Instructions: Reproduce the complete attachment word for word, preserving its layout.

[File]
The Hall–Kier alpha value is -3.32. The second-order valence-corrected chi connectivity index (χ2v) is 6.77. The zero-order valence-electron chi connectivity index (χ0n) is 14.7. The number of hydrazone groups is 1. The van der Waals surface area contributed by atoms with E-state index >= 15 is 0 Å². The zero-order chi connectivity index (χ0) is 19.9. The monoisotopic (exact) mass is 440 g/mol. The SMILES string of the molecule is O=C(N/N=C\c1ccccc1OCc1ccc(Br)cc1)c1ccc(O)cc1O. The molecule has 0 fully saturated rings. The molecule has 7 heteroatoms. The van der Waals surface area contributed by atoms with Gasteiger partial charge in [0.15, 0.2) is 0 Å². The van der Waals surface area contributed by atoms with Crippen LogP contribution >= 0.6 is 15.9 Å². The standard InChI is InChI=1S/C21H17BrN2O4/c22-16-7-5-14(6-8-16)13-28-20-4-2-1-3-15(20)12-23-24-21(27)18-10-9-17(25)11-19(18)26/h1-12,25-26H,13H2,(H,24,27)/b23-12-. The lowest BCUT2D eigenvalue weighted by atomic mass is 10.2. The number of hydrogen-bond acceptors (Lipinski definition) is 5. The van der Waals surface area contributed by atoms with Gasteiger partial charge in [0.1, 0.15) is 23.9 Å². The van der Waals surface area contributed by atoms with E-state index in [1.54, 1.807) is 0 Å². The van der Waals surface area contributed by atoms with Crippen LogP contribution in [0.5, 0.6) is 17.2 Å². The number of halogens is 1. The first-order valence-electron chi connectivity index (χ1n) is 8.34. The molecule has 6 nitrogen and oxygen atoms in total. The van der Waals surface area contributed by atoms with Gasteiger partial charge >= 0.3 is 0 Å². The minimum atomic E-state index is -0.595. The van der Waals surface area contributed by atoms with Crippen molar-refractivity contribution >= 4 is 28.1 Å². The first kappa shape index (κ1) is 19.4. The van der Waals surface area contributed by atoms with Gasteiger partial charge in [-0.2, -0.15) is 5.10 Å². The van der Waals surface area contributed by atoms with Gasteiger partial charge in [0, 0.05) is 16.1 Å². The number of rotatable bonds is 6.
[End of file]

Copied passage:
The Hall–Kier alpha value is -3.32. The second-order valence-corrected chi connectivity index (χ2v) is 6.77. The zero-order valence-electron chi connectivity index (χ0n) is 14.7. The number of hydrazone groups is 1. The van der Waals surface area contributed by atoms with E-state index >= 15 is 0 Å². The zero-order chi connectivity index (χ0) is 19.9. The monoisotopic (exact) mass is 440 g/mol. The SMILES string of the molecule is O=C(N/N=C\c1ccccc1OCc1ccc(Br)cc1)c1ccc(O)cc1O. The molecule has 0 fully saturated rings. The molecule has 7 heteroatoms. The van der Waals surface area contributed by atoms with Gasteiger partial charge in [0.15, 0.2) is 0 Å². The van der Waals surface area contributed by atoms with Crippen LogP contribution >= 0.6 is 15.9 Å². The standard InChI is InChI=1S/C21H17BrN2O4/c22-16-7-5-14(6-8-16)13-28-20-4-2-1-3-15(20)12-23-24-21(27)18-10-9-17(25)11-19(18)26/h1-12,25-26H,13H2,(H,24,27)/b23-12-. The lowest BCUT2D eigenvalue weighted by atomic mass is 10.2. The number of hydrogen-bond acceptors (Lipinski definition) is 5. The van der Waals surface area contributed by atoms with Gasteiger partial charge in [0.1, 0.15) is 23.9 Å². The van der Waals surface area contributed by atoms with E-state index in [1.54, 1.807) is 0 Å². The van der Waals surface area contributed by atoms with Crippen LogP contribution in [0.5, 0.6) is 17.2 Å². The number of halogens is 1. The first-order valence-electron chi connectivity index (χ1n) is 8.34. The molecule has 6 nitrogen and oxygen atoms in total. The van der Waals surface area contributed by atoms with Gasteiger partial charge >= 0.3 is 0 Å². The minimum atomic E-state index is -0.595. The van der Waals surface area contributed by atoms with Crippen molar-refractivity contribution >= 4 is 28.1 Å². The first kappa shape index (κ1) is 19.4. The van der Waals surface area contributed by atoms with Gasteiger partial charge in [-0.2, -0.15) is 5.10 Å². The van der Waals surface area contributed by atoms with Gasteiger partial charge in [0, 0.05) is 16.1 Å². The number of rotatable bonds is 6.